So far, we’ve implemented the equivalent of a FPS console, but working remotely. And because the code is fully portable, our game can be in just about any platform and we can always access it from our PC. Not just that, but we can even open multiple simultaneous connections to various development devices if you need to run them all at once.
Game parameter tweaking is something that is OK through a text-based console, but really comes into its own when you add a GUI. That’s exactly what we did at Power of Two Games. We created a generic GUI tool (based on WinForms since we were on Windows at the time), that would connect to the server, ask for a list of variables, and generate a GUI on the fly to represent those variables. Since we knew type and name of each variable, it was really easy to construct the GUI elements on the fly: A slider with a text field for floats and ints, a checkbox for bools, four text fields for vectors, and even a color picker for variables of the type color.
It worked beautifully, and adjusting different values by moving sliders around was fantastic. We quickly ran into two problems through.
The first one is that we added so many different tweaks to the game, that it quickly became unmanageable to find each one we wanted to tweak. So, in the spirit of keeping things as simple as possible (and pushing the complexity onto the client), we decided that the / symbol in a name would separate group name and variable name. That way we could group all related variables together and make everything usable again.
The second problem was realizing that some variables were changing on the runtime without us knowing it on the client. That created weird situations when moving sliders around. We decided that any time a registed variable changes on the server, it should notify any connected clients. That worked fine, but, as you can imagine, it became prohibitively expensive very quickly. To get around that, we added a fourth command: monitor varname. This way clients need to explicitly register themselves to receive notifications whenever a variable changes, and the GUI client only did it for the variables currently displayed on the screen.
During this process, it was extremely useful to be able to display a log console to see what kind of traffic there was going back and forth. It helped me track down a few instances of bugs where changing a variable in the client would update it in the server, sending an update back to the client, which would send it again back to the server, getting stuck in an infinite loop.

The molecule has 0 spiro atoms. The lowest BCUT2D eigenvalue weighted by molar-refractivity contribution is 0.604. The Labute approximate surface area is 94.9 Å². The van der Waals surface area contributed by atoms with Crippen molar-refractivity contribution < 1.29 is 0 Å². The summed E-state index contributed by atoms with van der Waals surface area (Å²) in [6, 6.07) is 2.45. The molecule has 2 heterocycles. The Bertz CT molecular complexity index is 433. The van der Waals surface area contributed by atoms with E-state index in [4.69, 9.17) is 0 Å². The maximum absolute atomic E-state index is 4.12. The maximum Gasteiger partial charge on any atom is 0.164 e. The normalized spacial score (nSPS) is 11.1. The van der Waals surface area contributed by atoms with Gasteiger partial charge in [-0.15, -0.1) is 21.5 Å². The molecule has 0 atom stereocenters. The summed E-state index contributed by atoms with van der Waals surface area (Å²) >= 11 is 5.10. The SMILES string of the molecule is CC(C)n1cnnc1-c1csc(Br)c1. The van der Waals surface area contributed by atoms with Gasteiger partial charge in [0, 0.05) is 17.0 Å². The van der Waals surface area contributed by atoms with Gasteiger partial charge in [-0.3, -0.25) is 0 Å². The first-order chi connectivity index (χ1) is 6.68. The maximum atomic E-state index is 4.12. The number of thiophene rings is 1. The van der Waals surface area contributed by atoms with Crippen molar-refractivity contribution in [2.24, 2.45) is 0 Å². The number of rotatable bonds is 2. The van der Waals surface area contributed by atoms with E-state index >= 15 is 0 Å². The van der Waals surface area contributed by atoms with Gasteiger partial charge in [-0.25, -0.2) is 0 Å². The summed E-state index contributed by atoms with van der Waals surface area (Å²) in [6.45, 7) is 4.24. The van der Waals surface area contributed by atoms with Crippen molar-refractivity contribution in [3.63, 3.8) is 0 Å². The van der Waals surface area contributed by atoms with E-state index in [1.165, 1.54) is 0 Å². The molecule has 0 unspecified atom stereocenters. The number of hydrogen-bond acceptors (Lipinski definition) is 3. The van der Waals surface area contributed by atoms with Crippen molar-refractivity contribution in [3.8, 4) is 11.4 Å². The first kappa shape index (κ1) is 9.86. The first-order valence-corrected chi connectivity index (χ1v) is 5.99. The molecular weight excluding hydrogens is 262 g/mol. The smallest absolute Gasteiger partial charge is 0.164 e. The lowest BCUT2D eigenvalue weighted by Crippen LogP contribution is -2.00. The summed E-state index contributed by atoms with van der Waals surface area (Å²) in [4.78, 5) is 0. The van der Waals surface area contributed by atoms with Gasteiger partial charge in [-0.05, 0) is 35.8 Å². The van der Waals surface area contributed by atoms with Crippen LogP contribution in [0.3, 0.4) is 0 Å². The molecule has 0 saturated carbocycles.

You don’t need to stop at a totally generic tool like this either. You could create a more custom tool, like a level editor, that still communicates with the runtime through this channel.
Flower Garden Example
For Flower Garden, I knew I was going to need a lot of knobs to tweak all those plant DNA parameters, so I initially looked into more traditional GUI libraries that worked on OpenGL. The sad truth is that they all fell way short, even for development purposes. So I decided to grab what I had at hand: My trusty tweaking system from Power of Two Games.
I’m glad I did. It saved a lot of time and scaled pretty well to deal with the hundreds of parameters in an individual flower, as well as the miscellaneous tweaks for the game itself (rendering settings, infinite fertilizer, fast-forwarding time, etc).
Unfortunately, there was one very annoying thing: The tweaker GUI was written in .Net. Sure, it would take me a couple of days to re-write it in Cocoa (faster if I actually knew any Cocoa), but as an indie, I never feel I can take two days to do something tangential like that. So instead, I just launched it from VMWare Fusion running Windows XP and… it worked. Amazingly enough, I’m able to connect from the tweaker running in VMWare Fusion to the iPhone running in the simulator. Kind of mind boggling when you stop and think about it. It also connects directly to the iPhone hardware without a problem.